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Old Man In Religion

( Originally Published Early 1900's )



Certain very fundamental things there may have been in men's minds long before the coming of speech. Chief among these must have been fear of the Old Man of the tribe. The young of the primitive squatting-place grew up under that fear. Objects associated with him were probably for-bidden. Every one was forbidden to touch his spear or to sit in his place, just as to-day little boys must not touch father's pipe or sit in his chair. He was probably the master of all the women. The youths of the little community had to remember that. The idea of something forbidden, the idea of things being, as it is called, tabu, not to be touched, not to be looked at, may thus have got well into the human mind at a very early stage indeed. J. J. Atkinson, in his Primal Law, an ingenious analysis of these primitive tabus which are found among savage peoples all over the world, the tabus that separate brother and sister, the tabus that make a man run and hide from his stepmother, traces them to such a fundamental cause as this. Only by respecting this primal law could the young male hope to escape the Old Man's wrath. And the Old Man must have been an actor in many a primordial nightmare. A disposition to propitiate him even after he was dead is quite understandable. One was not sure that he was dead. He might only be asleep or shamming. Long after an Old Man was dead, when there was nothing to represent him but a mound and a megalith, the women would convey to their children how awful and wonderful he was. And being still a terror to his own little tribe, it was easy to go on to hoping that he would be a terror to other and hostile people. In his life he had fought for his tribe, even if he had bullied it. Why not when he was dead? One sees that the Old Man idea was an idea very natural to the primitive mind and capable of great development.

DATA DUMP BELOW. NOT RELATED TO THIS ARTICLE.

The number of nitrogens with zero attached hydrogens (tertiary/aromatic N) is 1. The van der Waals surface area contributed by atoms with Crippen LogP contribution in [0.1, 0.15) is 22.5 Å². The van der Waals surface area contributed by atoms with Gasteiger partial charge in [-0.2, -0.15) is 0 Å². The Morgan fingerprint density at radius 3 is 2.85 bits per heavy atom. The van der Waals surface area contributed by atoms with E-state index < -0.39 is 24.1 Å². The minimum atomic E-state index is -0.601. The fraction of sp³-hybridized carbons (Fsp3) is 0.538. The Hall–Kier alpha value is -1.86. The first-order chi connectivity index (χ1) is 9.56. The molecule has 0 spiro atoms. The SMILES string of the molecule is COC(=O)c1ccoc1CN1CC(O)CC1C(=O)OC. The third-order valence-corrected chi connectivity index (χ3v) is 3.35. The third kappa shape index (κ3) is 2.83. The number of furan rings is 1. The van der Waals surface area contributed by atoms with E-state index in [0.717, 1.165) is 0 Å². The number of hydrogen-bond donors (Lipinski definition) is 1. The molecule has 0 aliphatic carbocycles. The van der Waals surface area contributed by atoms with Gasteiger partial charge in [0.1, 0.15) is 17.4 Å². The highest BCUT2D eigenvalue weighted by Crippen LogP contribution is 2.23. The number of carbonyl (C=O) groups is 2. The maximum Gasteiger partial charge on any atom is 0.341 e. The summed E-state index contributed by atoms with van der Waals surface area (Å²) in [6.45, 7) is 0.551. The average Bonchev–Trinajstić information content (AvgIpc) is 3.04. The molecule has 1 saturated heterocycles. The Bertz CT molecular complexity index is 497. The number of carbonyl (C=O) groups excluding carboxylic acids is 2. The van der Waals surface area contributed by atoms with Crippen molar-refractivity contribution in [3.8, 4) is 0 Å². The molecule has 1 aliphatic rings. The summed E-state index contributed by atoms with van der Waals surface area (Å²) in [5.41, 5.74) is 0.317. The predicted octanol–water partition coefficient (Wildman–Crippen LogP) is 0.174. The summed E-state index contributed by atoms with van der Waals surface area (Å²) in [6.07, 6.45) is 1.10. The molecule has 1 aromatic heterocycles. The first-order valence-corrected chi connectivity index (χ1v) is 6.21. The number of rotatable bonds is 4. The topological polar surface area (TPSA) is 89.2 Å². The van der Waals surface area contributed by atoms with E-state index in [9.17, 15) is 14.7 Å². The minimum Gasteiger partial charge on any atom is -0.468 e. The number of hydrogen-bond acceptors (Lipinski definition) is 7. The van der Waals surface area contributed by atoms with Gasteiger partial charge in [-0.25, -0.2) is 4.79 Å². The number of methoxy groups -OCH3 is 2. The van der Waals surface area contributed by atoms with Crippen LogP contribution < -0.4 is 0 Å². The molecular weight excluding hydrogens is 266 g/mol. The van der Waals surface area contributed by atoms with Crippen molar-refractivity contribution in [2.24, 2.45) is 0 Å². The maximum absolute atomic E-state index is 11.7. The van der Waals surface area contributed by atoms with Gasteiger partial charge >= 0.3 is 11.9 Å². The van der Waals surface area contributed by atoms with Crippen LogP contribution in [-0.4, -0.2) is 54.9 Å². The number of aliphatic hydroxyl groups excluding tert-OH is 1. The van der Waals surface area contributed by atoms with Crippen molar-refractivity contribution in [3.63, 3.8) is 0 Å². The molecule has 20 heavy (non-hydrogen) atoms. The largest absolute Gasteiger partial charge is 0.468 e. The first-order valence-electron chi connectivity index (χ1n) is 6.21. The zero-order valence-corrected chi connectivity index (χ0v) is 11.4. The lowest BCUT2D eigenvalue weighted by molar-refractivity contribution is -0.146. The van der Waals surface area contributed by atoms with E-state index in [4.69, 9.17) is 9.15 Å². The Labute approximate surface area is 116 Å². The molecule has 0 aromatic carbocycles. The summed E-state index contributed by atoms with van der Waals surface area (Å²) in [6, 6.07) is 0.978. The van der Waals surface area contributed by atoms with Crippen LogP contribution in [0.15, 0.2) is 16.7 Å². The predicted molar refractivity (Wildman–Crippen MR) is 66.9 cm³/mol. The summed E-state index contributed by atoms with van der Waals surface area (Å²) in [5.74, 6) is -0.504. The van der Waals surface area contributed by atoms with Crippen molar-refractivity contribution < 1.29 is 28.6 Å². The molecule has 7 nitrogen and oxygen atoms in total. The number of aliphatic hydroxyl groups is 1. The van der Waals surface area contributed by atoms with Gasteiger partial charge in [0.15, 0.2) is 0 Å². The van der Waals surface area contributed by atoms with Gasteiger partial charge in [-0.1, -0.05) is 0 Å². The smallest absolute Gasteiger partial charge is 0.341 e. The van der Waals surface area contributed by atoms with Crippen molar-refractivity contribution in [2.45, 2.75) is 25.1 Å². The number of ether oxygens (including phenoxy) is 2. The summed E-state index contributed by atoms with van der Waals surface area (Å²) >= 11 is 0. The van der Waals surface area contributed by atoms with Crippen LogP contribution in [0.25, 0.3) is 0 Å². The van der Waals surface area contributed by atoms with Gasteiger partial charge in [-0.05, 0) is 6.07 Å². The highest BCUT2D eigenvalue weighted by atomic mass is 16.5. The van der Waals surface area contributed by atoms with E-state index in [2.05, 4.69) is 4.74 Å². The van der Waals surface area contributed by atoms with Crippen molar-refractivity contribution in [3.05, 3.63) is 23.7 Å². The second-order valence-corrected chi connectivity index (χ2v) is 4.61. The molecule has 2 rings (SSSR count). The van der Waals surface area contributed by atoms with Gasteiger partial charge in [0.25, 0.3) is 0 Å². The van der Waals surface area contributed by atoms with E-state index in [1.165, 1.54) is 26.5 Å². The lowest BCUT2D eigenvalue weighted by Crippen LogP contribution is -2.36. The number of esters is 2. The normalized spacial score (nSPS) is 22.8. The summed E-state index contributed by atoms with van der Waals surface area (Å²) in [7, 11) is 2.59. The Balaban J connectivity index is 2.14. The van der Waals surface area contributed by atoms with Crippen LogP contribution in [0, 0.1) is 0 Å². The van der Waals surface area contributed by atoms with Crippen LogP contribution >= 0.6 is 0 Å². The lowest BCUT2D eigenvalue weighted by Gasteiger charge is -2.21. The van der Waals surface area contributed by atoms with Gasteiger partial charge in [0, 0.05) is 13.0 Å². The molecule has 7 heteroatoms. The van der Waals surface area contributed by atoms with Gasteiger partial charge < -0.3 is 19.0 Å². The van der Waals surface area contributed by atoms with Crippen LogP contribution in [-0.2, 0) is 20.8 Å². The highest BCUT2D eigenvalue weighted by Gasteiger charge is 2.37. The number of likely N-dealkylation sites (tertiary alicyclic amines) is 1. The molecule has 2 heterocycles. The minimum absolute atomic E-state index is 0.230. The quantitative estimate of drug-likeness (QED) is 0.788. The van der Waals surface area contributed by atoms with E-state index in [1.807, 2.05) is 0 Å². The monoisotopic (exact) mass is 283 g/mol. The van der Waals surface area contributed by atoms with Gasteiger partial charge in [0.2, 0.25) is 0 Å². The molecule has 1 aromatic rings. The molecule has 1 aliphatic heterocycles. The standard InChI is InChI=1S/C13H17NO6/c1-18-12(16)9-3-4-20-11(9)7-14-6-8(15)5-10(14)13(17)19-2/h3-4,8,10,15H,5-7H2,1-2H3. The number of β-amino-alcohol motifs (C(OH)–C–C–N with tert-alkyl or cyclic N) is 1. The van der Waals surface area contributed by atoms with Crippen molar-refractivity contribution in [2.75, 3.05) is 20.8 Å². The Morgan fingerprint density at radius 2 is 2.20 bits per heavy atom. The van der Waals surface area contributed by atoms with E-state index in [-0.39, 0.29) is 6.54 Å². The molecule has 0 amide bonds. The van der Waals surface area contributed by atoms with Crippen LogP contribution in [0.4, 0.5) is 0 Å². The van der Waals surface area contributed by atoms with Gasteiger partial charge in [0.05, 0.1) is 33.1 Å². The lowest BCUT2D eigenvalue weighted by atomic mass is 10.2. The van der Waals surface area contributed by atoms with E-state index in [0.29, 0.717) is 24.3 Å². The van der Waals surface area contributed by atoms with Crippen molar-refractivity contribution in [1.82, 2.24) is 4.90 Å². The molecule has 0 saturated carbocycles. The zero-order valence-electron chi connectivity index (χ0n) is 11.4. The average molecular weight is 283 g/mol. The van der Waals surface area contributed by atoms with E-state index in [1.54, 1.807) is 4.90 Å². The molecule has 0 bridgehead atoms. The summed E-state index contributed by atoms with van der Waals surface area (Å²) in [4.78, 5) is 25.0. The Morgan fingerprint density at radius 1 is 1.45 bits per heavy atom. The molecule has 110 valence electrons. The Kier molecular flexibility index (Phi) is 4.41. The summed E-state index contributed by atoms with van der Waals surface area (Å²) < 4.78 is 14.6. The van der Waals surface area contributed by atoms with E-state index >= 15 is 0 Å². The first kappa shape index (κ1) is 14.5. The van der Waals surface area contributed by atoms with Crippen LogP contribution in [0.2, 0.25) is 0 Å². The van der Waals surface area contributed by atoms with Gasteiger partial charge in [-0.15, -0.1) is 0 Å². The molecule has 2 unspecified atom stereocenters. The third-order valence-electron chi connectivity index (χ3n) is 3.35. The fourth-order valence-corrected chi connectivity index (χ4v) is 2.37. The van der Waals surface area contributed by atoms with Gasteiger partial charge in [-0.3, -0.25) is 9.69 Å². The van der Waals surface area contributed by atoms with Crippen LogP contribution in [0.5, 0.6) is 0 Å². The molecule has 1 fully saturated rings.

And opposed to the Old Man, more human and kindlier, was the Mother, Who helped and sheltered and advised. The psycho-analysis of Freud and Jung has done much to help us to realize how great a part Father for and Mother love still play in the adaptation of the human mind to social needs. They have made an exhaustive study of childish and youthful dreams and imaginations, a study which has done much to help in the imaginative reconstruction of the soul of primitive man. It was, as it were, the soul of a powerful child. He saw the universe in terms of the family herd. His fear of, his abjection before, the Old Man mingled with his fear of the dangerous animals about him. But the women goddesses were kindlier and more subtle. They helped, they protected, they gratified and consoled, Yet at the same time there was something about them lese comprehensible than the direct brutality of the Old Man, a greater mystery. So that the Woman also had her vestiture of fear for him. For the beliefs and life of early men the goddess may have loomed larger than the God.



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